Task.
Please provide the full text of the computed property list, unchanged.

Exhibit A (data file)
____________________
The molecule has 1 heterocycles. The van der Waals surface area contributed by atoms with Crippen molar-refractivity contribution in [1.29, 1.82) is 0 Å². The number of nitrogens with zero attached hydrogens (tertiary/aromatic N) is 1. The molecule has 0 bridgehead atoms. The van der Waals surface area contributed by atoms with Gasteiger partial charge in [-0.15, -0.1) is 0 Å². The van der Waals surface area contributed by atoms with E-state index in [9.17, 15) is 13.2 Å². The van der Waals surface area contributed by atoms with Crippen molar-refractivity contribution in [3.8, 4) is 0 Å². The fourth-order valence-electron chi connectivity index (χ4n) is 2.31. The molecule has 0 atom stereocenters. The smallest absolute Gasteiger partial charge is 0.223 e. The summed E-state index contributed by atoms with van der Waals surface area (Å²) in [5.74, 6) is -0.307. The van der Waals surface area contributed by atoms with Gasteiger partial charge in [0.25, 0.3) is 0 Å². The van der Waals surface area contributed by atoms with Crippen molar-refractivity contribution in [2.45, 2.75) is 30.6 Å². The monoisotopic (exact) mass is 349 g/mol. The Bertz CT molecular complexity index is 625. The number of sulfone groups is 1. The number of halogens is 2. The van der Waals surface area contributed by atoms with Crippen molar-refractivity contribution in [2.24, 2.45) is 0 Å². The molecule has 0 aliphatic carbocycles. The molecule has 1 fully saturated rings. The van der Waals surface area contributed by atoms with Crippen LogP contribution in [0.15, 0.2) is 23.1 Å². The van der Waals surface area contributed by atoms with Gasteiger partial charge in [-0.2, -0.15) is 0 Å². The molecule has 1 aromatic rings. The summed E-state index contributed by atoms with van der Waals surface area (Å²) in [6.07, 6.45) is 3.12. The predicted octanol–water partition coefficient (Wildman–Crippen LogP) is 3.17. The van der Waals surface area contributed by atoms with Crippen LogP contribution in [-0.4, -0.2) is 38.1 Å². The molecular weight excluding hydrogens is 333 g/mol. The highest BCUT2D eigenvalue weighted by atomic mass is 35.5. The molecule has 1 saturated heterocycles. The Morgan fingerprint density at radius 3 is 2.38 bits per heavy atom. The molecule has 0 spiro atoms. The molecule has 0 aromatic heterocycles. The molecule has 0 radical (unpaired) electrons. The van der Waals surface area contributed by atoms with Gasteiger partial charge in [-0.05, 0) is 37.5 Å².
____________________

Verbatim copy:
The molecule has 1 heterocycles. The van der Waals surface area contributed by atoms with Crippen molar-refractivity contribution in [1.29, 1.82) is 0 Å². The number of nitrogens with zero attached hydrogens (tertiary/aromatic N) is 1. The molecule has 0 bridgehead atoms. The van der Waals surface area contributed by atoms with Gasteiger partial charge in [-0.15, -0.1) is 0 Å². The van der Waals surface area contributed by atoms with E-state index in [9.17, 15) is 13.2 Å². The van der Waals surface area contributed by atoms with Crippen molar-refractivity contribution in [3.8, 4) is 0 Å². The fourth-order valence-electron chi connectivity index (χ4n) is 2.31. The molecule has 0 atom stereocenters. The smallest absolute Gasteiger partial charge is 0.223 e. The summed E-state index contributed by atoms with van der Waals surface area (Å²) in [5.74, 6) is -0.307. The van der Waals surface area contributed by atoms with Gasteiger partial charge in [0.25, 0.3) is 0 Å². The van der Waals surface area contributed by atoms with Crippen molar-refractivity contribution in [2.45, 2.75) is 30.6 Å². The monoisotopic (exact) mass is 349 g/mol. The Bertz CT molecular complexity index is 625. The number of sulfone groups is 1. The number of halogens is 2. The van der Waals surface area contributed by atoms with Crippen molar-refractivity contribution in [2.24, 2.45) is 0 Å². The molecule has 0 aliphatic carbocycles. The molecule has 1 fully saturated rings. The van der Waals surface area contributed by atoms with Crippen LogP contribution in [0.15, 0.2) is 23.1 Å². The van der Waals surface area contributed by atoms with Gasteiger partial charge in [-0.2, -0.15) is 0 Å². The molecule has 1 aromatic rings. The summed E-state index contributed by atoms with van der Waals surface area (Å²) in [6.07, 6.45) is 3.12. The predicted octanol–water partition coefficient (Wildman–Crippen LogP) is 3.17. The van der Waals surface area contributed by atoms with Crippen LogP contribution in [-0.4, -0.2) is 38.1 Å². The molecular weight excluding hydrogens is 333 g/mol. The highest BCUT2D eigenvalue weighted by atomic mass is 35.5. The molecule has 1 saturated heterocycles. The Morgan fingerprint density at radius 3 is 2.38 bits per heavy atom. The molecule has 0 spiro atoms. The molecule has 0 aromatic heterocycles. The molecule has 0 radical (unpaired) electrons. The van der Waals surface area contributed by atoms with Gasteiger partial charge in [-0.05, 0) is 37.5 Å².